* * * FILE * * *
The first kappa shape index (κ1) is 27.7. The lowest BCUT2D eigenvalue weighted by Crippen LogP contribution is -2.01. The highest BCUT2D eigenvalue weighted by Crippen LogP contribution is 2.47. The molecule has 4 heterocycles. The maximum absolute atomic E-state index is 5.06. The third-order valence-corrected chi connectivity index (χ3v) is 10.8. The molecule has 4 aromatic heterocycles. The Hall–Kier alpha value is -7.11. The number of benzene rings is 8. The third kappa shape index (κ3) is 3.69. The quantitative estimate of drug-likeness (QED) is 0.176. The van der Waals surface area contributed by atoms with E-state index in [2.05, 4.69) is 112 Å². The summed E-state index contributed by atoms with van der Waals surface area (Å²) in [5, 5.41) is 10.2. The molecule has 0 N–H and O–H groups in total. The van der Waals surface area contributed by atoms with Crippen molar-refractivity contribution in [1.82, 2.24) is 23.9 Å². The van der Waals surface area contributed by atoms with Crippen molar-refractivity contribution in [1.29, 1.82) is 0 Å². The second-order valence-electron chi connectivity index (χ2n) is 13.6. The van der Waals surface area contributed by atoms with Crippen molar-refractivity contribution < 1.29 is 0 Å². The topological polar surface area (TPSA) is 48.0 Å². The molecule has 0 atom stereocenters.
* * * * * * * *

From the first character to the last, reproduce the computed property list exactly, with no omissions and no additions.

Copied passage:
The first kappa shape index (κ1) is 27.7. The lowest BCUT2D eigenvalue weighted by Crippen LogP contribution is -2.01. The highest BCUT2D eigenvalue weighted by Crippen LogP contribution is 2.47. The molecule has 4 heterocycles. The maximum absolute atomic E-state index is 5.06. The third-order valence-corrected chi connectivity index (χ3v) is 10.8. The molecule has 4 aromatic heterocycles. The Hall–Kier alpha value is -7.11. The number of benzene rings is 8. The third kappa shape index (κ3) is 3.69. The quantitative estimate of drug-likeness (QED) is 0.176. The van der Waals surface area contributed by atoms with E-state index in [2.05, 4.69) is 112 Å². The summed E-state index contributed by atoms with van der Waals surface area (Å²) in [5, 5.41) is 10.2. The molecule has 0 N–H and O–H groups in total. The van der Waals surface area contributed by atoms with Crippen molar-refractivity contribution in [1.82, 2.24) is 23.9 Å². The van der Waals surface area contributed by atoms with Crippen molar-refractivity contribution in [1.29, 1.82) is 0 Å². The second-order valence-electron chi connectivity index (χ2n) is 13.6. The van der Waals surface area contributed by atoms with Crippen molar-refractivity contribution < 1.29 is 0 Å². The topological polar surface area (TPSA) is 48.0 Å². The molecule has 0 atom stereocenters.